The plant is being constructed at First Milk's creamery in Wigton, Cumbria
British dairy company First Milk has completed the initial stage of construction for an anaerobic digestion (AD) plant at the company’s creamery in Cumbria.
The expansion will allow First Milk – the owner of brands such as The Lake District Dairy Co and Mull of Kintyre – to convert whey permeate into bio-methane gas, which will be used for the running of the factory and pumped back into the local gas grid network.
The development will lead to a 25% reduction in the site’s annual energy costs, ensure greater price stability for the 40m kWh per annum needed to run the plant, and remove an annual 7,000 tonnes of carbon every year from the supply chain. It will also result in a number of benefits for the community, First Milk said, adding 100 jobs to the local economy and negating the need for numerous lorry journeys thanks to the on-site whey permeate recycling function.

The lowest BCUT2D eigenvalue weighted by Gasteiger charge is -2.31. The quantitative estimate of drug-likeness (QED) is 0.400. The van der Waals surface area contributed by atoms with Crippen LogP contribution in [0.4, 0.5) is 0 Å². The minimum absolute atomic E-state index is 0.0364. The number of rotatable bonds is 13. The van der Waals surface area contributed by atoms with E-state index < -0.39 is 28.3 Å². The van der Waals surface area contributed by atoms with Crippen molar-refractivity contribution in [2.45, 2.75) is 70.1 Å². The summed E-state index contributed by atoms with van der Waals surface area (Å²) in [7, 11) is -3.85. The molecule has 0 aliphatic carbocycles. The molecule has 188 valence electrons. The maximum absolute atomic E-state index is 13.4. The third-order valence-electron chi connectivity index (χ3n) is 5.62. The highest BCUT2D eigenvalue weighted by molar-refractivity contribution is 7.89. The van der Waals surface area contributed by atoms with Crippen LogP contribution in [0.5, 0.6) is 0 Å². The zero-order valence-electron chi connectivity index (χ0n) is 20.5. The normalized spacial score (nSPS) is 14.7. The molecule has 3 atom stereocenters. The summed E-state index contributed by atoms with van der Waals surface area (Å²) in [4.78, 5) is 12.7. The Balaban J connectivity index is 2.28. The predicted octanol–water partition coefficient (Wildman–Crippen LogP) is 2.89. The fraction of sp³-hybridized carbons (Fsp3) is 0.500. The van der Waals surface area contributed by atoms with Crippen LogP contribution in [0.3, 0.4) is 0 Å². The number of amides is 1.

Expected to be operational by the start of next year, the facility is the result of a collaboration with Clearfleau, which designed the facility, and was advised by renewable energy consultant Renewables Unlimited.
First Milk business development director Chris Gooderham said: “This new facility is an example of how we are continuing to progress our turnaround plan, by saving costs and improving the operational efficiency of every corner of the business.
“By utilising the very best technology from Clearfleau, First Milk will reduce the cost of handling the creamery’s production residues, while generating renewable energy for use on site. Therefore the new AD plant is more efficient, produces much lower greenhouse gas emissions, as well as reducing off-site transport of residues and making better use of the whey permeate.
“Funding has been secured and the budget will be managed by Renewables Unlimited. This will be the first plant on a dairy processing site to feed bio-methane to the grid, which will then be used to run the factory and… supply local users.”
Clearfleau CEO Craig Chapman added: “This is a major development for the Lake District Biogas partnership (First Milk, Clearfleau and Renewables Unlimited). The project will generate biogas solely from cheese production residues, using advanced British technology. It is a very positive move by First Milk to future proof their award winning creamery operations by generating a significant proportion of their site’s future energy needs.”
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